Tuesday, 26 May 2020

Musings from Autumn Shadows

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"We want every action of ours to have a meaning and purpose. We want the universe to be meaningful to us.  But the unmitigated truth is that there is no such meaning, no purpose in the universe." 
- Tomichan Matheikal, Autumn Shadows: Memoir

Dreaming about what purpose I hold in this universe used to be a favourite pastime for me. I would imagine myself out there in action, doing my bit of duty to this world I was born into. Except that I didn't know what that duty was. I always assumed I'd know it when I grew up. But as years went by and thoughts were recycled, it only seemed clearer that everything around me was unclear. There weren't any 'signs' directing me to my roads of meant-to-be. Because there was no such thing.

When Autumn Shadows presented those words to me, I fell in love with them. Wouldn't it seem like the world would lose its lustre once we know the truth? Once we know that it has no meaning? But wait, look at the beauty we create out of a meaningless existence. Look at the songs of love, the feelings of joy, the words of magic that make it all worth it. There is beauty in curiosity and the endless quest for the ultimate answer. There is beauty in mystery.

And maybe there is no such thing as destiny. It could be "nothing more than a human invention to justify personal weaknesses and failures", as the book said at a point. But don't we still like to romanticize our lives with it? Maybe deep down we all believe it's a sham. But it doesn't matter. What good will our lives be if we treat it with the insignificance it really stands for?    

Walking through the author's life, I was eager to learn his life lessons. Feeling lost among the people in his reality, he often found himself in characters of books. For years, he'd lived on in a seminary without feeling connected to it. It took quite a while for him to realize that he couldn't bond with the almighty.

I think it draws a parallel with many of our lives today - of the race we're always running without a second thought. How many of us can connect to the things we do? How many of us blindly follow our duties without completely indulging in them? Not putting our heart and soul into it, like they say? 

In his own career as a teacher, he had transitioned from being a listless professor to a favourite among the students with time. They were different environments to speak of, but I believe he found that connection eventually. 

But of all the things that Autumn Shadows speaks of, what I could connect with the most was his outlook on God. I have often shied away from professing my lack of belief, for fear of not being accepted. But it is not the fact about being a non-believer that I related with. It is the urge to let others know that this fact does not change who we are.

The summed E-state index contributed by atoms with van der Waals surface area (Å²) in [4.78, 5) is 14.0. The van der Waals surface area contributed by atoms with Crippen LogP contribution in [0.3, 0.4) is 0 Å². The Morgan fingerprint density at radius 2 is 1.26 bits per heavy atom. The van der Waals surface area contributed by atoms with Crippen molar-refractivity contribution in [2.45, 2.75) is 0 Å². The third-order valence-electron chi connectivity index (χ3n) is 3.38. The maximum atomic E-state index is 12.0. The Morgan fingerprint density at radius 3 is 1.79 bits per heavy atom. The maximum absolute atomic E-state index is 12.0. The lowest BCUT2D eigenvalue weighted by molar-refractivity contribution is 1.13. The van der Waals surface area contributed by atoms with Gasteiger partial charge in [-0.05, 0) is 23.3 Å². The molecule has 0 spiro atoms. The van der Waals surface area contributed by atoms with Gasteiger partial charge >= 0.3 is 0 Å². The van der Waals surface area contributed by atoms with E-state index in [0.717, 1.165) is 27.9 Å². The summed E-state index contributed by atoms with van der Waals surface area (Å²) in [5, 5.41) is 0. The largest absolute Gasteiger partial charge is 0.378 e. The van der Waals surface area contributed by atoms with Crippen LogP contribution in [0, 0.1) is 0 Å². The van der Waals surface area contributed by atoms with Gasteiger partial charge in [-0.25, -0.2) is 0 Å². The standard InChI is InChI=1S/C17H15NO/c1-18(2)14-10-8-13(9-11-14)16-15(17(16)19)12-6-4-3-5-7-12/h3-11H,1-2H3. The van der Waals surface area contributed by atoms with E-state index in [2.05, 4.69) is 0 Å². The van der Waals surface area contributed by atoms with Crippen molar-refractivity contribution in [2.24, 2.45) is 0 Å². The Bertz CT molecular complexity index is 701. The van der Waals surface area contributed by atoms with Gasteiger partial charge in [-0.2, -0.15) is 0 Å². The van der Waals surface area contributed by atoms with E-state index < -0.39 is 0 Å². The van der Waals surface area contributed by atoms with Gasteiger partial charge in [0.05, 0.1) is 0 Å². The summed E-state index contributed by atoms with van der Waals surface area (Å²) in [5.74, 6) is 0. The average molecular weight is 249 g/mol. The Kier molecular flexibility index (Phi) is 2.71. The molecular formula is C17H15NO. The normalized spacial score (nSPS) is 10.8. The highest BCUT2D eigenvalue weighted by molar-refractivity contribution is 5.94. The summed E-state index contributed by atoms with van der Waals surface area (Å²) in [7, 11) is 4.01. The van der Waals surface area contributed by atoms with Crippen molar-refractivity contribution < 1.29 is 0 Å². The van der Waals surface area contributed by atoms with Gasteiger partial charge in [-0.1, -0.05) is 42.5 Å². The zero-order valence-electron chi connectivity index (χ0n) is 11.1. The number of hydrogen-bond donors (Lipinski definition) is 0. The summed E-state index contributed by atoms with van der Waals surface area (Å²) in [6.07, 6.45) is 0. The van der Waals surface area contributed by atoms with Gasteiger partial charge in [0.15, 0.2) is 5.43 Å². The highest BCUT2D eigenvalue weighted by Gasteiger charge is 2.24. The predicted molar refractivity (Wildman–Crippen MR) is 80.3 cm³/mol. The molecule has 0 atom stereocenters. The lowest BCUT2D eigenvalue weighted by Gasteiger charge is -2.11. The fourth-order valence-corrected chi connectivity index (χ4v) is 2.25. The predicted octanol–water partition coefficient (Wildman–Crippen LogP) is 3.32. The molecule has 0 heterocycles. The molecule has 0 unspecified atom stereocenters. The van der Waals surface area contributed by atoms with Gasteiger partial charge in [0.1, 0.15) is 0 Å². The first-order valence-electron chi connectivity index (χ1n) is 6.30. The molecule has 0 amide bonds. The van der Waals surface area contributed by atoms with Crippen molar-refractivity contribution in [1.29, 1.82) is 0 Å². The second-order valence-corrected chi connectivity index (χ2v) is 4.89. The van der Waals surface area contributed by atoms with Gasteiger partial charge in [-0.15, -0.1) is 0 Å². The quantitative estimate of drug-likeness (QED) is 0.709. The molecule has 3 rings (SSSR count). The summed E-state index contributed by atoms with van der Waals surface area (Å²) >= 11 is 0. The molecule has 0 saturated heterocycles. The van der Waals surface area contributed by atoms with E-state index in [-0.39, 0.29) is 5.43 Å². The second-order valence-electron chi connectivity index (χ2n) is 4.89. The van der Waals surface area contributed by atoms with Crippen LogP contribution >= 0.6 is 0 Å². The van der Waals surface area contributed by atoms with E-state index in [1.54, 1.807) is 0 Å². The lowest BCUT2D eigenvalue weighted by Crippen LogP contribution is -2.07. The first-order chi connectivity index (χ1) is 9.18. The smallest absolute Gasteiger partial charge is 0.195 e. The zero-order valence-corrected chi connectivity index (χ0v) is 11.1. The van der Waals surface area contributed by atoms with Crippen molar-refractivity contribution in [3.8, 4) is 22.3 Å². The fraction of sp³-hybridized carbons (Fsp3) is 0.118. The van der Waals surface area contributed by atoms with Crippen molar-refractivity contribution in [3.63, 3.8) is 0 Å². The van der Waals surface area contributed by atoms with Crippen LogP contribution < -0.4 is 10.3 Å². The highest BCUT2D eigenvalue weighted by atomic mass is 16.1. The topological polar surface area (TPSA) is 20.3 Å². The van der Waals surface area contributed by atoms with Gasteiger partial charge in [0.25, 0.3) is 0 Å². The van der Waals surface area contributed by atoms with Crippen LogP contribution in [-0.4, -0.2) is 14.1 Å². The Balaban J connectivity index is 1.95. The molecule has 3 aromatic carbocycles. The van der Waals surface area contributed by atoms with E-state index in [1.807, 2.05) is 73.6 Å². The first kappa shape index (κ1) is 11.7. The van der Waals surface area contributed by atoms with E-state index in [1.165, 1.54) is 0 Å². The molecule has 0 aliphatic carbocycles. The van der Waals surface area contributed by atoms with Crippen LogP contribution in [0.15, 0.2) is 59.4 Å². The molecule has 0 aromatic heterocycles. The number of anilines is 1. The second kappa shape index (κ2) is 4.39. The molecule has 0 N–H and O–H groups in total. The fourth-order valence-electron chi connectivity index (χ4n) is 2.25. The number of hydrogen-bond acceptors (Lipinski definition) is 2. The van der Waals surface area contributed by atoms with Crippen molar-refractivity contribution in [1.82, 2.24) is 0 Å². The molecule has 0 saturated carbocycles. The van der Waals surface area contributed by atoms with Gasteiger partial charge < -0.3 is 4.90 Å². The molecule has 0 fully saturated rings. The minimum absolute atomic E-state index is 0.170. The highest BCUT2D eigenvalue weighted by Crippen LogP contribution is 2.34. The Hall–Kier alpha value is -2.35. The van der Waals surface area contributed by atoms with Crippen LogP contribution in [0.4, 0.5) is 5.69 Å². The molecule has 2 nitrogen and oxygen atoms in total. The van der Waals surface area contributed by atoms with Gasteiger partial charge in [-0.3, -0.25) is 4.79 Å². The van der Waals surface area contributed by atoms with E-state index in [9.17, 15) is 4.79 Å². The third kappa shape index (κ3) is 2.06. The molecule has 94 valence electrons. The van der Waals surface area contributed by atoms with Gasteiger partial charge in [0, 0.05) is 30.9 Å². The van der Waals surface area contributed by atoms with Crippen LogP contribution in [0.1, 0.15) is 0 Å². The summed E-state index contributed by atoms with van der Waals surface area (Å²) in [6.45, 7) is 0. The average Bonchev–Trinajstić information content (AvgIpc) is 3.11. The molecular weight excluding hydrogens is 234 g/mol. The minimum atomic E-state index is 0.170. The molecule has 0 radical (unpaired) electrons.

He narrates his struggle with the family once he decides to part with the church. He puts his foot down on it, to not associate with matters of the divine. I admire that resolve. As the story progresses, you realize how he is much like any other person trying to reform themselves, but just not in the name of god.

If you're a believer and I am not, it doesn't make me arrogant or narrow-sighted. It doesn't mean that I have no conscience or no ability to be kind or forgiving or any of the good traits you can think of. You and I are not that different. We think the same thoughts, have the same hopes of a better world, and wish the same thing about fate being kind to us. What is prayer but an intense thought channelled towards a point? It's just that you believe that a supreme power may listen to your thoughts while we don't believe so.

If these thoughts seem shallow, that view is what I'm trying to change. Because it is possible to be spiritual without having a relationship with God or a religion. But then again, spirituality is not in question here. It is just to convey that God plays no role in our lives, and that doesn't make us a bad person. 

As the story comes to a close, the author talks about his conversations with Jesus. This is where he admits to knowing that his 'Jesus' is nothing but his own self. It is interesting how he narrates it, sort of in a way that makes sense to anybody in the spectrum of belief. It is here where I saw that no matter where our beliefs stand, we're one and the same. It is all but a matter of perspective.

This has been one of those books that made me pause and ponder, as is the case with most of Tomichan Matheikal sir's writings. Any book we read reflects on us differently as we associate with it personally. And so, this is what Autumn Shadows has been to me. A thought-provoking read. 

You can get the ebook here.

P.S: My own E-Book 'An Ode to the Self' is available for free download at Blogchatter's website here.  

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